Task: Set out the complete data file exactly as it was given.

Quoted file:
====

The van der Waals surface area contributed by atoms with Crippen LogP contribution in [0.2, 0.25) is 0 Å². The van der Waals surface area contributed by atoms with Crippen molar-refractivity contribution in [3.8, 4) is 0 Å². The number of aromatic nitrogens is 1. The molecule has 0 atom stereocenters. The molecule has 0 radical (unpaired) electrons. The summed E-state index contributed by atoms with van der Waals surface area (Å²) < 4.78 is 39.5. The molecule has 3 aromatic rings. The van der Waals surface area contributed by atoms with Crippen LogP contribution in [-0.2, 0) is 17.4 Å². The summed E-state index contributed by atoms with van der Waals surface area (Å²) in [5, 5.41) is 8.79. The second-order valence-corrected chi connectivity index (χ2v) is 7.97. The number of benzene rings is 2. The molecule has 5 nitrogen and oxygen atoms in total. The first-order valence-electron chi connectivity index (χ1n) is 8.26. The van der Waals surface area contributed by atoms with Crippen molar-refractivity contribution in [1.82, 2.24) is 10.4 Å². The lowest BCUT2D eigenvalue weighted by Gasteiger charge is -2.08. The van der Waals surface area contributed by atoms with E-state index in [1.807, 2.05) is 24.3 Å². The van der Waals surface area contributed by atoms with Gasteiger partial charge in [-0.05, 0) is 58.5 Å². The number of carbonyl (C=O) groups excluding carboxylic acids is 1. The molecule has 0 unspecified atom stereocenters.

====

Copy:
The van der Waals surface area contributed by atoms with Crippen LogP contribution in [0.2, 0.25) is 0 Å². The van der Waals surface area contributed by atoms with Crippen molar-refractivity contribution in [3.8, 4) is 0 Å². The number of aromatic nitrogens is 1. The molecule has 0 atom stereocenters. The molecule has 0 radical (unpaired) electrons. The summed E-state index contributed by atoms with van der Waals surface area (Å²) < 4.78 is 39.5. The molecule has 3 aromatic rings. The van der Waals surface area contributed by atoms with Crippen LogP contribution in [-0.2, 0) is 17.4 Å². The summed E-state index contributed by atoms with van der Waals surface area (Å²) in [5, 5.41) is 8.79. The second-order valence-corrected chi connectivity index (χ2v) is 7.97. The number of benzene rings is 2. The molecule has 5 nitrogen and oxygen atoms in total. The first-order valence-electron chi connectivity index (χ1n) is 8.26. The van der Waals surface area contributed by atoms with Crippen molar-refractivity contribution in [1.82, 2.24) is 10.4 Å². The lowest BCUT2D eigenvalue weighted by Gasteiger charge is -2.08. The van der Waals surface area contributed by atoms with E-state index in [1.807, 2.05) is 24.3 Å². The van der Waals surface area contributed by atoms with Gasteiger partial charge in [-0.05, 0) is 58.5 Å². The number of carbonyl (C=O) groups excluding carboxylic acids is 1. The molecule has 0 unspecified atom stereocenters.